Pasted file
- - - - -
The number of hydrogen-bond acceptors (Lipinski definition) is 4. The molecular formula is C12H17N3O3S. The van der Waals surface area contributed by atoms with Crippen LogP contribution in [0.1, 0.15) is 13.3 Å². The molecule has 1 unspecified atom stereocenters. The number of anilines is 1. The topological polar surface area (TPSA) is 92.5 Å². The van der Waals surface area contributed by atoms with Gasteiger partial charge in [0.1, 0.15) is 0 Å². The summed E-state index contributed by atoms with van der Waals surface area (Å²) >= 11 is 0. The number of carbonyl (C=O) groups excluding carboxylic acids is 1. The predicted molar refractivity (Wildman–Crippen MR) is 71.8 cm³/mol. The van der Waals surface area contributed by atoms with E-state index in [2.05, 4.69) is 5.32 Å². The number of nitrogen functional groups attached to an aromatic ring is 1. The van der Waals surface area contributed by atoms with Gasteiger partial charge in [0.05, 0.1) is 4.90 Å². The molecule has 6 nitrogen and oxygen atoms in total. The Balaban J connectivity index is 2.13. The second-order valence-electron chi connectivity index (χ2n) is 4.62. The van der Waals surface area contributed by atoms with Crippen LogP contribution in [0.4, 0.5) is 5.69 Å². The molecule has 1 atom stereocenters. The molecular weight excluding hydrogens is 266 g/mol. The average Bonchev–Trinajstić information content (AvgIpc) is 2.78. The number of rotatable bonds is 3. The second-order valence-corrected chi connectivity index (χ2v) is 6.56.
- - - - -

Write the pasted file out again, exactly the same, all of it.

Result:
The number of hydrogen-bond acceptors (Lipinski definition) is 4. The molecular formula is C12H17N3O3S. The van der Waals surface area contributed by atoms with Crippen LogP contribution in [0.1, 0.15) is 13.3 Å². The molecule has 1 unspecified atom stereocenters. The number of anilines is 1. The topological polar surface area (TPSA) is 92.5 Å². The van der Waals surface area contributed by atoms with Gasteiger partial charge in [0.1, 0.15) is 0 Å². The summed E-state index contributed by atoms with van der Waals surface area (Å²) >= 11 is 0. The number of carbonyl (C=O) groups excluding carboxylic acids is 1. The predicted molar refractivity (Wildman–Crippen MR) is 71.8 cm³/mol. The van der Waals surface area contributed by atoms with E-state index in [2.05, 4.69) is 5.32 Å². The number of nitrogen functional groups attached to an aromatic ring is 1. The van der Waals surface area contributed by atoms with Gasteiger partial charge in [0.05, 0.1) is 4.90 Å². The molecule has 6 nitrogen and oxygen atoms in total. The Balaban J connectivity index is 2.13. The second-order valence-electron chi connectivity index (χ2n) is 4.62. The van der Waals surface area contributed by atoms with Crippen LogP contribution in [0.4, 0.5) is 5.69 Å². The molecule has 1 atom stereocenters. The molecular weight excluding hydrogens is 266 g/mol. The average Bonchev–Trinajstić information content (AvgIpc) is 2.78. The number of rotatable bonds is 3. The second-order valence-corrected chi connectivity index (χ2v) is 6.56.